Frans Kaashoek's talk divided research on parallelism in operating systems in 4 periods. Around the first SOSP, the OS community introduced foundational ideas for parallel programming, covering three types of parallelism in operating systems: user-generated parallelism, I/O parallelism, and processor parallelism. With the advent of distributed computing, the OS community focused its attention to make it easy for server programmers to exploit parallelism, in particular I/O parallelism. With the arrival of commodity small-scale multiprocessors, the OS community "rediscovered" the importance of processor parallelism and contributed techniques to scale operating systems to large number of processors. These techniques found their way in today's main-stream operating systems because today's processors contain by default several cores. Because software must be parallel to exploit multicore processors, the OS community is going through a "rebirth" of research in parallel computing.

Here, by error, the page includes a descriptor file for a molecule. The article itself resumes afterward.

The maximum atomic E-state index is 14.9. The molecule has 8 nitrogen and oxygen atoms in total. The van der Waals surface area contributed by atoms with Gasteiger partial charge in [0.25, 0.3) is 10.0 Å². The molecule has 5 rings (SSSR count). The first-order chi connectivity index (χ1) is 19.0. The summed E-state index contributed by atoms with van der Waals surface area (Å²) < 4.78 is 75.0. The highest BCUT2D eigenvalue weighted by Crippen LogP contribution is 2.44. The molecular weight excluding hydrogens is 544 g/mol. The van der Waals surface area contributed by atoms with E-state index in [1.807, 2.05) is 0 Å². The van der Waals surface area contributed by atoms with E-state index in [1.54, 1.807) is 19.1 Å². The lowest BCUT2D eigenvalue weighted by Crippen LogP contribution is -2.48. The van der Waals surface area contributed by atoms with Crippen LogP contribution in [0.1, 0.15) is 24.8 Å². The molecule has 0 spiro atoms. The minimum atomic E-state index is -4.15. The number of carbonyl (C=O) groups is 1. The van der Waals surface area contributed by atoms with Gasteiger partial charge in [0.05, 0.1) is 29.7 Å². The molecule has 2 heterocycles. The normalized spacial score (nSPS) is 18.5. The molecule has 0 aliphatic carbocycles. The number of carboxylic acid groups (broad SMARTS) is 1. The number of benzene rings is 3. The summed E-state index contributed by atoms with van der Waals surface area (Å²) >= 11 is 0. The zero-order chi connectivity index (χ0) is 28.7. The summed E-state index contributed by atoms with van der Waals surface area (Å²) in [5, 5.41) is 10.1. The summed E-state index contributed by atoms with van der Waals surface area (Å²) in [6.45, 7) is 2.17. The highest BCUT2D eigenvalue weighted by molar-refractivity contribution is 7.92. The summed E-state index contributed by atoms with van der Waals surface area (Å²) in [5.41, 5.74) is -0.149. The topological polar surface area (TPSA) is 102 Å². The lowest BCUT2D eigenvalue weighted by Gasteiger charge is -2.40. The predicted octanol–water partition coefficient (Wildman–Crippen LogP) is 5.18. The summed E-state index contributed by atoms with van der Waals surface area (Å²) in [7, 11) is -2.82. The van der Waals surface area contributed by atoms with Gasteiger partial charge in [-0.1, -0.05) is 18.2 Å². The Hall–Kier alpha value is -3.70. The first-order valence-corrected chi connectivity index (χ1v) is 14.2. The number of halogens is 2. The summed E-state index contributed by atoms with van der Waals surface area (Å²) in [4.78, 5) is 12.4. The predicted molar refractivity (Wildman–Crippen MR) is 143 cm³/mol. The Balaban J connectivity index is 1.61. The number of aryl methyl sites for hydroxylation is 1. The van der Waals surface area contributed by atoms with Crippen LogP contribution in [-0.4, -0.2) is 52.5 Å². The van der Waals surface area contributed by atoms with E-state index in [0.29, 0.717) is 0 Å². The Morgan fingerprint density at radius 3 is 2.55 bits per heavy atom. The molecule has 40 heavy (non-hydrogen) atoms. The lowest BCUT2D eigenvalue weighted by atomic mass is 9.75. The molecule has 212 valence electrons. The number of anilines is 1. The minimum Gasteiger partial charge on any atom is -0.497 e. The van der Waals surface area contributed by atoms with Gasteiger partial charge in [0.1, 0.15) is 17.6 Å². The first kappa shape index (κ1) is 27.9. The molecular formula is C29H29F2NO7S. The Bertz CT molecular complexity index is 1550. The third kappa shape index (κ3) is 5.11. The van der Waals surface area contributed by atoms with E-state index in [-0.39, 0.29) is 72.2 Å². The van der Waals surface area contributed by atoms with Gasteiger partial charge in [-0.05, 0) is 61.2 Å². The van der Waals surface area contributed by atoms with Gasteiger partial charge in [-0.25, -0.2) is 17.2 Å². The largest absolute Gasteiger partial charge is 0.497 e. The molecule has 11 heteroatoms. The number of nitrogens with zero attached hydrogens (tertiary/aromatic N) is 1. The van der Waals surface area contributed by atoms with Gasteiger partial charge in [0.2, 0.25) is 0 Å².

3:00pm - 4pm
The Network and the OS
The Rise of Cloud Computing Systems
In this talk I will describe the development of systems that underlie modern cloud computing systems. This development shares much of its motivation with the related fields of transaction processing systems and high performance computing, but because of scale, these systems tend to have more emphasis on fault tolerance using software techniques. Important developments in the development of modern cloud systems include very high performance distributed file system, such as the Google File System (Ghemawat et al., SOSP 2003), reliable computational frameworks such as MapReduce (Dean & Ghemawat, OSDI 2004) and Dryad (Isard et al., 2007), and large scale structured storage systems such as BigTable (Chang et al. 2006), Dynamo (DeCandia et al., 2007), and Spanner (Corbett et al., 2012). Scheduling computations can either be done using virtual machines (exemplified by VMWare's products), or as individual processes or containers. The development of public cloud platforms such as AWS, Microsoft Azure, and Google Cloud Platform, allow external developers to utilize these large-scale services to build new and interesting services and products, benefiting from the economies of scale of large datacenters and the ability to grow and shrink computing resources on demand across millions of customers.